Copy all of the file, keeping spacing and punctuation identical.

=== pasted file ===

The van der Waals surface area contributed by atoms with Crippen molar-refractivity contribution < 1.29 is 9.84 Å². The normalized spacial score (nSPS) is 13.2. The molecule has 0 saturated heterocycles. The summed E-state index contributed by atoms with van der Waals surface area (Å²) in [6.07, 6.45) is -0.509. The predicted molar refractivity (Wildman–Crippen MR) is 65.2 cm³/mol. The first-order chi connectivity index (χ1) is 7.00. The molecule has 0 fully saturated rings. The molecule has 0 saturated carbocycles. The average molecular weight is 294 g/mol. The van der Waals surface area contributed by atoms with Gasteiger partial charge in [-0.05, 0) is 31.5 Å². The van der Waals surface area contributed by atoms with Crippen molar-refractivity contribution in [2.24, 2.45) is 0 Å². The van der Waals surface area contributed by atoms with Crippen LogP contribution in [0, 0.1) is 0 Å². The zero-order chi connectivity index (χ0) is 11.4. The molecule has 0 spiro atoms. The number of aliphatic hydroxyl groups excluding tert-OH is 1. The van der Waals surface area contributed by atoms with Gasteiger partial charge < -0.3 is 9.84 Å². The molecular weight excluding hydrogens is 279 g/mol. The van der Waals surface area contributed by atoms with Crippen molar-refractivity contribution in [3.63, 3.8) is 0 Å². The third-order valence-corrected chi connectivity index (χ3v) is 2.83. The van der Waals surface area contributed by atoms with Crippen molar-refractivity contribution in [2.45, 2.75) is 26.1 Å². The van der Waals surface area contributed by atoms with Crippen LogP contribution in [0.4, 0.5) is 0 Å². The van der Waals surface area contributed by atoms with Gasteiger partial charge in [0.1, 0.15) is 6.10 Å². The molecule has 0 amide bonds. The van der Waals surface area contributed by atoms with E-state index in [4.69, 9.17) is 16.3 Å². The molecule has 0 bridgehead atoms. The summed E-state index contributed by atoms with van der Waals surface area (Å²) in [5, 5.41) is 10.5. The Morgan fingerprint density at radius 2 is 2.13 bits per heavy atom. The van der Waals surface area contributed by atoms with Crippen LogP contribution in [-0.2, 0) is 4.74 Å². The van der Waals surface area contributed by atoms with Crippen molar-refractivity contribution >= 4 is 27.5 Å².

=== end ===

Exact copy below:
The van der Waals surface area contributed by atoms with Crippen molar-refractivity contribution < 1.29 is 9.84 Å². The normalized spacial score (nSPS) is 13.2. The molecule has 0 saturated heterocycles. The summed E-state index contributed by atoms with van der Waals surface area (Å²) in [6.07, 6.45) is -0.509. The predicted molar refractivity (Wildman–Crippen MR) is 65.2 cm³/mol. The first-order chi connectivity index (χ1) is 7.00. The molecule has 0 fully saturated rings. The molecule has 0 saturated carbocycles. The average molecular weight is 294 g/mol. The van der Waals surface area contributed by atoms with Gasteiger partial charge in [-0.05, 0) is 31.5 Å². The van der Waals surface area contributed by atoms with Crippen molar-refractivity contribution in [2.24, 2.45) is 0 Å². The van der Waals surface area contributed by atoms with Crippen LogP contribution in [0, 0.1) is 0 Å². The zero-order chi connectivity index (χ0) is 11.4. The molecule has 0 spiro atoms. The number of aliphatic hydroxyl groups excluding tert-OH is 1. The van der Waals surface area contributed by atoms with Gasteiger partial charge < -0.3 is 9.84 Å². The molecular weight excluding hydrogens is 279 g/mol. The van der Waals surface area contributed by atoms with Crippen molar-refractivity contribution in [3.63, 3.8) is 0 Å². The third-order valence-corrected chi connectivity index (χ3v) is 2.83. The van der Waals surface area contributed by atoms with Crippen molar-refractivity contribution in [2.45, 2.75) is 26.1 Å². The van der Waals surface area contributed by atoms with Crippen LogP contribution in [0.4, 0.5) is 0 Å². The van der Waals surface area contributed by atoms with Gasteiger partial charge in [0.1, 0.15) is 6.10 Å². The molecule has 0 amide bonds. The van der Waals surface area contributed by atoms with E-state index in [4.69, 9.17) is 16.3 Å². The molecule has 0 bridgehead atoms. The summed E-state index contributed by atoms with van der Waals surface area (Å²) in [5, 5.41) is 10.5. The Morgan fingerprint density at radius 2 is 2.13 bits per heavy atom. The van der Waals surface area contributed by atoms with Crippen LogP contribution in [-0.2, 0) is 4.74 Å². The van der Waals surface area contributed by atoms with Crippen molar-refractivity contribution >= 4 is 27.5 Å².